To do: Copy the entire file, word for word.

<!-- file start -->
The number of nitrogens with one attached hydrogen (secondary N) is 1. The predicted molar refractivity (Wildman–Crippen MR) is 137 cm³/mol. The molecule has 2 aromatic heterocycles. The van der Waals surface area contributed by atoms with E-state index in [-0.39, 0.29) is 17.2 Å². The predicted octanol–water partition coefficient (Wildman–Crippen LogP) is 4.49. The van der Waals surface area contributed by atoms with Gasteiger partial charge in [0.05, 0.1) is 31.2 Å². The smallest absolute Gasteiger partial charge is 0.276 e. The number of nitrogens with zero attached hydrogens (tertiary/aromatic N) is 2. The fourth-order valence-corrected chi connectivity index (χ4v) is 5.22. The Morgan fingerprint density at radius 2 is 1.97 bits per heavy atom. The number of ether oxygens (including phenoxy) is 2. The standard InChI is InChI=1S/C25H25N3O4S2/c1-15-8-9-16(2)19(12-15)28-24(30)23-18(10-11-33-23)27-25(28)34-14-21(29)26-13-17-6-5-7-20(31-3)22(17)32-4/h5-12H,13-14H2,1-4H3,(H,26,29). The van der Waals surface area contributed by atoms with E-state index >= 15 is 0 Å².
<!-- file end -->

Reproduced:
The number of nitrogens with one attached hydrogen (secondary N) is 1. The predicted molar refractivity (Wildman–Crippen MR) is 137 cm³/mol. The molecule has 2 aromatic heterocycles. The van der Waals surface area contributed by atoms with E-state index in [-0.39, 0.29) is 17.2 Å². The predicted octanol–water partition coefficient (Wildman–Crippen LogP) is 4.49. The van der Waals surface area contributed by atoms with Gasteiger partial charge in [0.05, 0.1) is 31.2 Å². The smallest absolute Gasteiger partial charge is 0.276 e. The number of nitrogens with zero attached hydrogens (tertiary/aromatic N) is 2. The fourth-order valence-corrected chi connectivity index (χ4v) is 5.22. The Morgan fingerprint density at radius 2 is 1.97 bits per heavy atom. The number of ether oxygens (including phenoxy) is 2. The standard InChI is InChI=1S/C25H25N3O4S2/c1-15-8-9-16(2)19(12-15)28-24(30)23-18(10-11-33-23)27-25(28)34-14-21(29)26-13-17-6-5-7-20(31-3)22(17)32-4/h5-12H,13-14H2,1-4H3,(H,26,29). The van der Waals surface area contributed by atoms with E-state index >= 15 is 0 Å².